Everyone I met kept looking down at my shoes. Turns out Nike Shocks were the worst shoes to run in because of their heavy soles. That's what I get for going to Lady Foot Locker.

The problem is there are too many shoes and way too many opinions. Who is right and who wants a fat commission on their check? After twelve years and many pairs of running shoes later, I've gotten the whole thing down. So, I made a guide for you first-timers.

1. Buy your shoes at a specialty running store.

(I recommend Fleet Feet). The staff is usually made up of marathon runners who make it their personal business to keep up with running technology. You can also find out about running events.

2. Find the Right Salesperson.

This person should be friendly and patient. They would start by asking about your goals and they should find out about prior running experience that you may have. They would then start the gait assessment.

3. Gait Assessment.

This procedure separates Fleet Feet from Academy and Lady Foot Locker. This assessment is done in two ways:

Manually. The salesperson records you running on a treadmill to see exactly how you run. They are looking at how your foot strikes the ground and how much your ankles move while you run.

FitID. This is new, cutting edge technology. You stand on what looks like a scale. Sensors literally take the topography of your foot. You can tell how high your arches are and which way your foot tends to pronate.(that's the inward or outward roll of your foot when you run or walk. This dictates the type of shoe you need).

4. Choosing your shoe.

There are two things to consider: your shoe type, and shoe style.

Type. There are three types of shoes based on the support you need. Neutral. Stability. Motion Control. This is the whole point of the assessment. Neutral shoes are for people who don't pronate. Stability shoes are for people who do. Motion controlled shoes are for people whose feet are all over the place and need stability.

Style. There should be a vast variety of the lastest shoes. Choose from brands like Nike, ASICS, Saucony, Brooks, Mizuno, Adidas, On, and more. Back in 2007, running seemed like a sport that only middle-aged men in those crazy shorts (you know the ones) participated in. Now younger people have taken up the sport, so running shoe brands have really stepped up their shoe game. Instead of crazy neon orange and greens, you can find knit shoes in the sexy colors like grey, black, navy blue, and pinks. So take your pick. I use a nuetral shoe with good cushioning. Currently, I'm giving the Brooks Ghost a try.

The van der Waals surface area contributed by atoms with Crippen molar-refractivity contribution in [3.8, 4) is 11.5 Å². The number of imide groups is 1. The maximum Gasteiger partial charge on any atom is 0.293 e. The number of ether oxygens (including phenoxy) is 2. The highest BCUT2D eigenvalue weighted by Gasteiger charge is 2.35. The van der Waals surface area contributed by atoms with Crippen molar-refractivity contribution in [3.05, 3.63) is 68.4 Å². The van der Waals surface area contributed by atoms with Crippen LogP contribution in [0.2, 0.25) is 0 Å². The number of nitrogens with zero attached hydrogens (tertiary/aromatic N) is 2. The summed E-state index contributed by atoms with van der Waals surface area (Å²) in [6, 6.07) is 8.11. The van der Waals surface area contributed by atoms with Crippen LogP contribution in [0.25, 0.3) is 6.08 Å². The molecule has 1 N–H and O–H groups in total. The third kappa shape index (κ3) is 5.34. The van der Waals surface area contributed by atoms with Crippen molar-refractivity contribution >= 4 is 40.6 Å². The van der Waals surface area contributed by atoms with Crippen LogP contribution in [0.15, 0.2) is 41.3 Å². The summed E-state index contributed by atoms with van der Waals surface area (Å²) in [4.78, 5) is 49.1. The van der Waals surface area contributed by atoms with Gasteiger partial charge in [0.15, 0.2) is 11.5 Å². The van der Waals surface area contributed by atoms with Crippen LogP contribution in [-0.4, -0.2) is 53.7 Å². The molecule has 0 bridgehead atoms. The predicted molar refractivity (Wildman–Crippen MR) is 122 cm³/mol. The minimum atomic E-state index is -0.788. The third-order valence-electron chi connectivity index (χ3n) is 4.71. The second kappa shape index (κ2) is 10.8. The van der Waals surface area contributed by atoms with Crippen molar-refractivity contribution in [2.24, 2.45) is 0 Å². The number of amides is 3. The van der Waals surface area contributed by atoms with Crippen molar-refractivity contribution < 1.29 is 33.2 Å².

5. Size.

What is your shoe size? If you are a 7 1/2, you would answer 7 1/2, right? Wrong. Your running shoe size needs to be an entire size larger than your regular shoe size. So, if you wear a 7 1/2, then your running shoe size is an 8 1/2. While you run, your foot repeatedly jabs the toe box of the shoe. This extra space reduces unnecessary injuries like your toenails turning black and falling off.

6. Price.

A good running shoe should cost between $120 and $150. If you are squeamish about the price, I assure you, it is totally worth it. Just ask Fred Faour. He bets on his Brooks every single time because his injuries decreased and his times improved once he started wearing them. It's that serious.

7. Final Test.

Try them on and run around. This will let you know if the shoe is right for you. If not, choose another. This is where the salesperson exercises patience.

8. Accessories.

Good accessories will make your running experience go from good to exceptional. Good socks ( about $13) that are dry-wicking, padded, have a high thread count and stay in place are a must. Lock Laces ($8) that never come undone are well worth it.

9. Walkers.

Where are my walkers? Don't feel left out. Running shoes are walking shoes! So, this article applies to you too.

So, what's the whole point to this article?

Don't go to Wal-Mart. Don't go cheap. Do go to a place like Fleet Feet or another specialty store and get treated like a professional runner. Or don't cross the finish line.